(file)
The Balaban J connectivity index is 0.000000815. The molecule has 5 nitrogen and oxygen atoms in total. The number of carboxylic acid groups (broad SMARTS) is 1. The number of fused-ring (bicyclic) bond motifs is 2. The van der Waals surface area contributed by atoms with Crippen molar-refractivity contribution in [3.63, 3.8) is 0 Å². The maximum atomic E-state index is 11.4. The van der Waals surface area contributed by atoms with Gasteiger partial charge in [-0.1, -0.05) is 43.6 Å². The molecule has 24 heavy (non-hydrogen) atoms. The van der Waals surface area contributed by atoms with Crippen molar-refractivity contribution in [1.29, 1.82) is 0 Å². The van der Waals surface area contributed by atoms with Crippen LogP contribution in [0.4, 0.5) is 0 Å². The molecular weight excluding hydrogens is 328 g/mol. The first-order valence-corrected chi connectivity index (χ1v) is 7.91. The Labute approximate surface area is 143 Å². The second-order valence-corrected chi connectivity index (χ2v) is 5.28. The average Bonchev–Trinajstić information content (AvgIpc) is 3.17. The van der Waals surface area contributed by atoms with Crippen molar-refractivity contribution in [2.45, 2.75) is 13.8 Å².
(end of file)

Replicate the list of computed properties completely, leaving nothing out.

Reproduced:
The Balaban J connectivity index is 0.000000815. The molecule has 5 nitrogen and oxygen atoms in total. The number of carboxylic acid groups (broad SMARTS) is 1. The number of fused-ring (bicyclic) bond motifs is 2. The van der Waals surface area contributed by atoms with Crippen molar-refractivity contribution in [3.63, 3.8) is 0 Å². The maximum atomic E-state index is 11.4. The van der Waals surface area contributed by atoms with Gasteiger partial charge in [-0.1, -0.05) is 43.6 Å². The molecule has 24 heavy (non-hydrogen) atoms. The van der Waals surface area contributed by atoms with Crippen molar-refractivity contribution in [1.29, 1.82) is 0 Å². The van der Waals surface area contributed by atoms with Crippen LogP contribution in [0.4, 0.5) is 0 Å². The molecular weight excluding hydrogens is 328 g/mol. The first-order valence-corrected chi connectivity index (χ1v) is 7.91. The Labute approximate surface area is 143 Å². The second-order valence-corrected chi connectivity index (χ2v) is 5.28. The average Bonchev–Trinajstić information content (AvgIpc) is 3.17. The van der Waals surface area contributed by atoms with Crippen molar-refractivity contribution in [2.45, 2.75) is 13.8 Å².